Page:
Joined: 17-Sep-2009

A Mom enjoying my own adventures in Craftsterland!


View Profile WWW
« Reply #6 on: February 22, 2010 01:44:34 AM »

I'm currently in school for this and I have two portfolios. One canvas and one plastic. I have to have them for class. And they're both 23x 30 I believe. We do a lot of large projects.  If you want to make one yourself for class needs, I would suggest picking fabric that can withstand the rain and not get your projects drenched. Also make sure it has a zipper or a fold over flap. Dont have an open side without a way of closing it, because if it gets turned upside down then your art has just hit a dirty art floor or worse a wet street. I would also make sure its large, well depending on the classes you will be taking.  My canvanse one has tons of pockets on the outside which is wonderful. I can put pencils and erasers and junk in it. That way I dont have to take my book bag if I dont want to. And I would make handles as well as a shoulder strap. Its just nice to have both.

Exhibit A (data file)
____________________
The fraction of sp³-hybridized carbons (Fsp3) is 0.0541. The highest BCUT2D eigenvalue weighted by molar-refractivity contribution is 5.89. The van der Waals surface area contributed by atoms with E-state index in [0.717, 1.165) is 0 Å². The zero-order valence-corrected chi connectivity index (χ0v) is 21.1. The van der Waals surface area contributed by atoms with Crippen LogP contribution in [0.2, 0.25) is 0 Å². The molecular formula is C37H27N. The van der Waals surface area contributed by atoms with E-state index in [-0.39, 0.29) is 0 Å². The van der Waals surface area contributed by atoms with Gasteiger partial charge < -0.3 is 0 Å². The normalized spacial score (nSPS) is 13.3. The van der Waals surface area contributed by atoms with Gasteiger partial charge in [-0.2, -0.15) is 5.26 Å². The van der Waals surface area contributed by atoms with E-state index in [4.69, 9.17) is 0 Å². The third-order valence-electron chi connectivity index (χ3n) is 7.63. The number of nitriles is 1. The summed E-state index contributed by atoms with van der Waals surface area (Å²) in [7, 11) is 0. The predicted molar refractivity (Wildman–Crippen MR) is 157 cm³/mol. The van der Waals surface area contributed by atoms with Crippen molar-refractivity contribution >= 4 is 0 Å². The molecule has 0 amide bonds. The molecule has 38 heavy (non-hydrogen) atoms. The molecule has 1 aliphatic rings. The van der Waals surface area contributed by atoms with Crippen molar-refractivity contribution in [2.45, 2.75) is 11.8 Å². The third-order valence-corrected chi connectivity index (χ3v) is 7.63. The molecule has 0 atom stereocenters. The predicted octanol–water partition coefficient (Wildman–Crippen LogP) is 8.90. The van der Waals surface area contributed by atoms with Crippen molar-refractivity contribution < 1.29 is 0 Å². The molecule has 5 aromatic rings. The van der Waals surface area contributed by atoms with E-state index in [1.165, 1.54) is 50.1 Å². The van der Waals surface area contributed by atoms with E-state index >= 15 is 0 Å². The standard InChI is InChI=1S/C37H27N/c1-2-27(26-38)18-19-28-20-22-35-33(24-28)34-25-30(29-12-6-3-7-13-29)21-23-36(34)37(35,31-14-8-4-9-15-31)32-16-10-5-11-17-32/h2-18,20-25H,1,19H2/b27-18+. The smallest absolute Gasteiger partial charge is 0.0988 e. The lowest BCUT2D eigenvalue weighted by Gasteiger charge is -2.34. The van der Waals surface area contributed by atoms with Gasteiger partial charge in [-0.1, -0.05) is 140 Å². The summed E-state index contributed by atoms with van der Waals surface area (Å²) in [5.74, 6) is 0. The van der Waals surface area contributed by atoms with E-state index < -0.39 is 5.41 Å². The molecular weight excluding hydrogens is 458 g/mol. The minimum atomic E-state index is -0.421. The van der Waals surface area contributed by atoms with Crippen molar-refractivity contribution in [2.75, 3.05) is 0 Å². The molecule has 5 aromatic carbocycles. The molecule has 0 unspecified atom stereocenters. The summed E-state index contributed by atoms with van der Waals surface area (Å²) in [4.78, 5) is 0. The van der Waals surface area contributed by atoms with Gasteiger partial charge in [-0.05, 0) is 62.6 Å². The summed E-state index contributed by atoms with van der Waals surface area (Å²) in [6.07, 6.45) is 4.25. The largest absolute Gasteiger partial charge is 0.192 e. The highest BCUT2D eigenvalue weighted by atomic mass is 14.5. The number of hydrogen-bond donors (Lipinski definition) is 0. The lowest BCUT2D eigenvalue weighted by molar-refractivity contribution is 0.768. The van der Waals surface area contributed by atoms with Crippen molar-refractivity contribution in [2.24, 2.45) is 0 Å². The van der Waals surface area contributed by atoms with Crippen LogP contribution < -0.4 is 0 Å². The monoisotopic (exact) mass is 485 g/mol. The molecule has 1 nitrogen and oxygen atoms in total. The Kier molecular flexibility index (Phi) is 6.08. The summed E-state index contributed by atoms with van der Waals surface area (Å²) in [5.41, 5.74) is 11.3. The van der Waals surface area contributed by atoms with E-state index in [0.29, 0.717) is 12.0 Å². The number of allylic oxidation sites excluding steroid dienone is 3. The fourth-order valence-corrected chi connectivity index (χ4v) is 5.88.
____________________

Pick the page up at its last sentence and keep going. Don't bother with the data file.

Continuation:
For a professional portfolio I would check with the schools about what they want to see and how they want to see it. I know all the schools I have looked into were VERY specific about this.

Hope that helps. Good luck.
THIS ROCKS   Logged

Wists http://=http://www.wists.com/Hika-chan/
blog http://motherinwonderland.blogspot.com/


I love to swap ATCs. Let me know if you're interested.
Threads you might like:
Pages: [1] Jump to page:
  Send this topic  |  Print  |  Bookmark  
 
Jump to:  



only results with images
include swap threads
advanced search



your ad could be here!

How-To Videos
How to Create an Origami Peacock
How to Create Origami Star
How to Create an Origami Christmas Tree
How to Create a Santa Origami
How to Create Origami Dragon
Latest Blog Articles
Spotlight on: Book Making & Binding
@Home This Weekend: Magical Fairy Garden
DIY Summer

Comparison Shopping




Support Craftster
Become a
Friend of Craftster

Buy Craftster Swag
Buy Craft Supplies
Comparison Shopping

Craftster heartily thanks the following peeps...
Moderators

Follow Craftster...






Powered by MySQL Powered by PHP Powered by SMF 1.1.11 | SMF © 2006-2009, Simple Machines LLC
SimplePortal 2.3.5 © 2008-2012, SimplePortal
Valid XHTML 1.0! Valid CSS!

Copyright ©2003-2014, Craftster.org an Internet Brands company.